problems with array definition locking up program with COOL Video!

I am working on a project for Burning Man and am having problems with defining an additional array in my program.
I am using an array of unsigned longs in order to hold the RGB values for individual LEDs. I want to save the color that was originally set to an LED with another array which I am defining as an array of bytes. When I add the additional array Rdisp, the program freezes and won't do anything. I am thinking there is something going on here maybe with memory that I don't realize.

Here is the code:

#define LEDCount 160
unsigned long Disp[LEDCount];
byte Rdisp[LEDCount];

There are only two lines of code using this new array.
Here is the use of the code:

Rdisp[LED]=Hue3+Cur_Colormult;
Disp[LED]= HSVtoRGB(1,Rdisp[LED], Saturation, 0x01);

The HSVtoRGB procedure just converts HSV to RGB and has an option byte at the beginning.
Here is the procedure declaration:
// ______________________________________________________________
// HSVtoRGB
long HSVtoRGB(byte option,byte inHue, byte inSaturation, byte inBrightness)

If I remove Rdisp declaration and use, everything works just fine.

Any ideas?

Here is a link to a video of the project if you are interested.

Perhaps you have run out of RAM?

The Disp array is 160 X 4(long)byte = 640 bytes. The Rdisp is 160 bytes. So that is 700 bytes, which leaves 300 bytes. I am using two libraries (wire and fastspiled) which will add to that I suppose. Not sure about the complexity of the memory scheme of the Arduino. Are you limited to 2k (SRAM of Pro328) of memory for your variables? I would think it would just page in stuff when it needed it but maybe I have too much confidence in the OS of the chip.

So the only think I can think of is that maybe I am crossing a page boundary or something like that in the program for the array and its having problems with that... but I defining it at the beginning of the program, so I thought I would get everything on a single page if that is the case. Is there a way to designate a location in memory to define your variables at?

It sounds very much as though you are out of RAM, but you would need to post all your code (between code tags - # button above) to get a better diagnosis.

Are you limited to 2k (SRAM of Pro328) of memory for your variables?

Yes.

I would think it would just page in stuff when it needed it but maybe I have too much confidence in the OS of the chip.

No, it doesn't. You can pull static data out of progmem (search the forum) yourself though.

I put this code in that I found to look figure out the SRAM being used

Serial.print("free memory = ");
Serial.print(availableMemory());
Serial.print(" - memory used = ");
Serial.println(2047-availableMemory());

int availableMemory()
{
int size = 2047;
byte *buf;
while ((buf = (byte *) malloc(--size)) == NULL);
free(buf);
return size;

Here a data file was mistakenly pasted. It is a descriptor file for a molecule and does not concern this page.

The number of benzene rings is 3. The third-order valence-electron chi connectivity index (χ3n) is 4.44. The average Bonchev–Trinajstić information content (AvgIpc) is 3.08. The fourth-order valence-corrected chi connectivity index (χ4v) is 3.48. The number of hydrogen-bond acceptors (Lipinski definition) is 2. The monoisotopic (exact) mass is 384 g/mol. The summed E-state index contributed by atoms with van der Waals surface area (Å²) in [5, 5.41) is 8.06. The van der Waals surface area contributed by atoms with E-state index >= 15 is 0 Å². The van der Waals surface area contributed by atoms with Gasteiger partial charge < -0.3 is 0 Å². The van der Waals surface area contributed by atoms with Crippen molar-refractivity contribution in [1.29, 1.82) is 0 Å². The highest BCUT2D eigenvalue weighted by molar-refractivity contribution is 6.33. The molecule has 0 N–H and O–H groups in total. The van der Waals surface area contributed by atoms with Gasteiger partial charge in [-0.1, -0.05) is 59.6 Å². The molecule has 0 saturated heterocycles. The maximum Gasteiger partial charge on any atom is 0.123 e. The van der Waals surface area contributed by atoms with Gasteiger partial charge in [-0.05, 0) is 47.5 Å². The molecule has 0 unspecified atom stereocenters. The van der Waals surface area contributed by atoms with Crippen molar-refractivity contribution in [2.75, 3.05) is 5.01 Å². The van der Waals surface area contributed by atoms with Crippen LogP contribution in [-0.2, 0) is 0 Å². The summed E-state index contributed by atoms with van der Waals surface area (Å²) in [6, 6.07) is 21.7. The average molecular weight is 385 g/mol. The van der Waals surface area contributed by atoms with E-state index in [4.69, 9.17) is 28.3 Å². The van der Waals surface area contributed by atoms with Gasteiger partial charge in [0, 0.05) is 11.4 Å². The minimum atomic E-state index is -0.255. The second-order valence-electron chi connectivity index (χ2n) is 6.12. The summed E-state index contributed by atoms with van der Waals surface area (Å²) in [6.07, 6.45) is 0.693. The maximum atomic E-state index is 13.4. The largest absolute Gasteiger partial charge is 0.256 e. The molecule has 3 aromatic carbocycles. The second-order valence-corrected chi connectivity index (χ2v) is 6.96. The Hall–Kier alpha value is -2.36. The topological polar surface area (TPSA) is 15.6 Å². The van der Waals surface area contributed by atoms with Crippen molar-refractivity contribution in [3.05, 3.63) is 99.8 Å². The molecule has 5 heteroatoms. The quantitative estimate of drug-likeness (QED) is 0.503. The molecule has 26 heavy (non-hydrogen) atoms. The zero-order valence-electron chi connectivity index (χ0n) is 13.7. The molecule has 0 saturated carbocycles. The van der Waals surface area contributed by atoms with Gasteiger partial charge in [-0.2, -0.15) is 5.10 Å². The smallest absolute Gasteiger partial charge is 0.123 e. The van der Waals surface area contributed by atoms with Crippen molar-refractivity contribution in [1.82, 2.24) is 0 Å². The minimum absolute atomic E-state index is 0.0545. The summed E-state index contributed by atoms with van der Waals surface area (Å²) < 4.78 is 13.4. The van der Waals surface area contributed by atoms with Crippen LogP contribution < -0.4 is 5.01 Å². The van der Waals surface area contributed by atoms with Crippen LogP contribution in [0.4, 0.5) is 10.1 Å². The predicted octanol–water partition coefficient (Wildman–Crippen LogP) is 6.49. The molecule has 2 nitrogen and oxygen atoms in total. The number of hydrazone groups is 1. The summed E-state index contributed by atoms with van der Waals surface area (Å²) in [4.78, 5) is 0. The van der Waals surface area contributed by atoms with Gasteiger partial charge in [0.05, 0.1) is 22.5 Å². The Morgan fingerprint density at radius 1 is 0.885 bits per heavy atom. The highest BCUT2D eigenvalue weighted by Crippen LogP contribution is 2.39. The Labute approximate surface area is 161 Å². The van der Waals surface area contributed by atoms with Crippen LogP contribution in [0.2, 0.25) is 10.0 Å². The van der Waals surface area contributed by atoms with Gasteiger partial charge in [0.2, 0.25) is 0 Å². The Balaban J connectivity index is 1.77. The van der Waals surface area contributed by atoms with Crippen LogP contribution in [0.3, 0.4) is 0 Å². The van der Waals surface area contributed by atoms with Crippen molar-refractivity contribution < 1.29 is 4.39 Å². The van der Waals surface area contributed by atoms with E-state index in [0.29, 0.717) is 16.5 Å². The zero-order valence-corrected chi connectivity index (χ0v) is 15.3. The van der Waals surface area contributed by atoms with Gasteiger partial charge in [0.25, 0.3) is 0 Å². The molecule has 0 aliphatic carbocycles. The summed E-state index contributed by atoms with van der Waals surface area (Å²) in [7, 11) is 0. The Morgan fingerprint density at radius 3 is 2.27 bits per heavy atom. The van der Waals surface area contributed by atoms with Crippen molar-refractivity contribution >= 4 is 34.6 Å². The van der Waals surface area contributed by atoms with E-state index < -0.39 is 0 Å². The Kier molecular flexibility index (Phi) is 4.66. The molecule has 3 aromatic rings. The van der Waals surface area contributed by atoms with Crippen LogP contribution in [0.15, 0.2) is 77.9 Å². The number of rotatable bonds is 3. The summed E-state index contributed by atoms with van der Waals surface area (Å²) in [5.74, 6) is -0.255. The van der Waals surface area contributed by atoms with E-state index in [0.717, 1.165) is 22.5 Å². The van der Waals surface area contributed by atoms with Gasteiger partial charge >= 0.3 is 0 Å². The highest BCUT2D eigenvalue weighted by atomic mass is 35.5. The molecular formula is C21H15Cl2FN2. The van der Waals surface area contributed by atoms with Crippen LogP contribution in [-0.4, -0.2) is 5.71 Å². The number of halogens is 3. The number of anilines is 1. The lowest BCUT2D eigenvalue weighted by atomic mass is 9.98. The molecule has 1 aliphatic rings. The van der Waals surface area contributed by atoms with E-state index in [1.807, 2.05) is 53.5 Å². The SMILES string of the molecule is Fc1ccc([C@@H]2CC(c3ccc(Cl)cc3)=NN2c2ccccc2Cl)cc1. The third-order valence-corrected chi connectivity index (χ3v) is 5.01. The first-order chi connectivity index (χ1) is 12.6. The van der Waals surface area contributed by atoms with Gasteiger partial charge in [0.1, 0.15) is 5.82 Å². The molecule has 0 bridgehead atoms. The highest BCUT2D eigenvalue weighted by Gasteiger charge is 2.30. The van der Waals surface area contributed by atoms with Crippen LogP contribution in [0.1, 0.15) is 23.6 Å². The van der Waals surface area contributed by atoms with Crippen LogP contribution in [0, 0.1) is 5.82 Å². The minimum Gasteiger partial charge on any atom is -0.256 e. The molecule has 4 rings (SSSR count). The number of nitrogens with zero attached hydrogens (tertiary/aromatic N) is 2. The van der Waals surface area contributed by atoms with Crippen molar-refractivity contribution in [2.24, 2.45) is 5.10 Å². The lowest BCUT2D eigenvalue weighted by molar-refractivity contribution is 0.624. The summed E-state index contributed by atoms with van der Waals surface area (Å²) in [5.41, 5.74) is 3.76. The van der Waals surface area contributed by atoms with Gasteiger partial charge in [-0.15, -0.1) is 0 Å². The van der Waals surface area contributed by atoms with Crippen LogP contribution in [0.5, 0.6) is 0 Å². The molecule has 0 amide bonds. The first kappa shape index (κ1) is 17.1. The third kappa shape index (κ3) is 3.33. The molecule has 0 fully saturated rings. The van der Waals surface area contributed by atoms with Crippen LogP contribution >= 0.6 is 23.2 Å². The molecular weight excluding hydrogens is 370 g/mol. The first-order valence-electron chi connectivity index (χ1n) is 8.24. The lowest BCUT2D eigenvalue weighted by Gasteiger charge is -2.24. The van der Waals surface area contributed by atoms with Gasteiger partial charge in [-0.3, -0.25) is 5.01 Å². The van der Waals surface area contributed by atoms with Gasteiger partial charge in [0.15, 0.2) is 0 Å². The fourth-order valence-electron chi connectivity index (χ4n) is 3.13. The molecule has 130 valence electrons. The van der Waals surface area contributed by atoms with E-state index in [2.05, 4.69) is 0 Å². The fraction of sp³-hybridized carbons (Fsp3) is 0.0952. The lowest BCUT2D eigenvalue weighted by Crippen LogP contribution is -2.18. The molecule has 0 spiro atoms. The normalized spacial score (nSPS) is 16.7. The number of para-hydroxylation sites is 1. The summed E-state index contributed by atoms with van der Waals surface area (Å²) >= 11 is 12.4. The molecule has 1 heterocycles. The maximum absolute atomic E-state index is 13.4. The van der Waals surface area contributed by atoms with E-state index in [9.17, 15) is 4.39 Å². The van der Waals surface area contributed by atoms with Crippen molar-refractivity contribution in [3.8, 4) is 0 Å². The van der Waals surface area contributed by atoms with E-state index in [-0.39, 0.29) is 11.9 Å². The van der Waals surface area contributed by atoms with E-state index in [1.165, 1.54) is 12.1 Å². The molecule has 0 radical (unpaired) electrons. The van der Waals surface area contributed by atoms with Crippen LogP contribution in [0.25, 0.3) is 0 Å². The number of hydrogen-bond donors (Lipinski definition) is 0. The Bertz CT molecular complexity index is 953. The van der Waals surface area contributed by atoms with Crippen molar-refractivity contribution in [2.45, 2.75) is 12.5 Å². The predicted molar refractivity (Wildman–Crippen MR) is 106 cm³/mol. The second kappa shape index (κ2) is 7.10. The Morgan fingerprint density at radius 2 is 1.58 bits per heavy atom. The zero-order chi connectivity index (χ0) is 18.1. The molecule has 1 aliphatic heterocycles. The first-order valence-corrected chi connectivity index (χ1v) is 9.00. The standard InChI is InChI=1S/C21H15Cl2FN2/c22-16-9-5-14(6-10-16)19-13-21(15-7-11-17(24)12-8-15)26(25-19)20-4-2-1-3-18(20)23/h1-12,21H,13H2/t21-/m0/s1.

}

And it was definitely a memory issue. I am really confused as to what is using so much memory. I changed the Wire library's buffer from 32 to 8 bytes since I am only sending 5 right now (leaving some for expansion) and that saved me 48bytes because there are 2 buffers. But I suspect a big suck is the Serial library and potentially the FastspiLED library... however I could not find it. Also spent quite a bit of time cleaning up and reusing variables. Its amazing how quickly 2k goes!

thanks for the help!

Ladyada gives a tip for shaving the serial buffer:

http://www.ladyada.net/library/arduino/hacks.html

Besides your arrays, the current running program uses memory (called the stack) which include return values from loop(), local variables in loop(), etc.

Since you're using the fourth byte of the RGB longs, I won't suggest moving to BYTEs (3 bytes for RGB rather than 4, or 25% saving), but other options to reduce space may be to limit ranges of colors (eg, 32 instead of 256), or use a specific color table - for example, if you limit your display to 256 colors at a time, then each RGB value instead becomes a 1-byte index into this color table.

Thanks sir! I found the serial hack the yesterday but it only mentioned wiring_serial.c and not HardwareSerial. Thus I did not find it till today! Saved me 104 bytes! YES!

So basically between yesterday and today I managed to free up over 300 bytes! Thanks to ALL so much for all the advice!

The 2nd to the last pattern was what I was working on. Getting the random dots/stars to keep their color they start at. Looks awesome!

I have to store each of the 160 LEDs RGB value to pass to the FastSPILED library so not sure I can get away from having that... As far as the RGB considerations are concerned, I am using HSV to RGB to create those RGB values and am modifying Hue and Brightness(Value) but keeping Saturation at the full value. I am certain I could probably save something somewhere for not modifying the Saturation but don't have the time to figure that out. Besides... I have 150 free bytes as it is not... with keeping SRAM usage in mind, I should have plenty of variables available for use! Is there a way to define multiple names for a single variable? Sure this is likely possible with the #define directive but I don't program in C everyday so its not in the frontal cortex (backed up on tape somewhere surely)

You can use unions so a physical location has two or more names, whether that's what you want to use, however, is another matter.

Remember that local variables in a function disappear after the function ends. So if you need (say) 100 bytes of workspace for one routine and then don't need it after, put that code in a function, and the system will clear up after you.

Also, if you're using a lot of strings, you can reclaim their space (sometimes) by moving them to program storage.

Off-topic:

Bravo! Excited to see this at Burning Man! Looks exciting!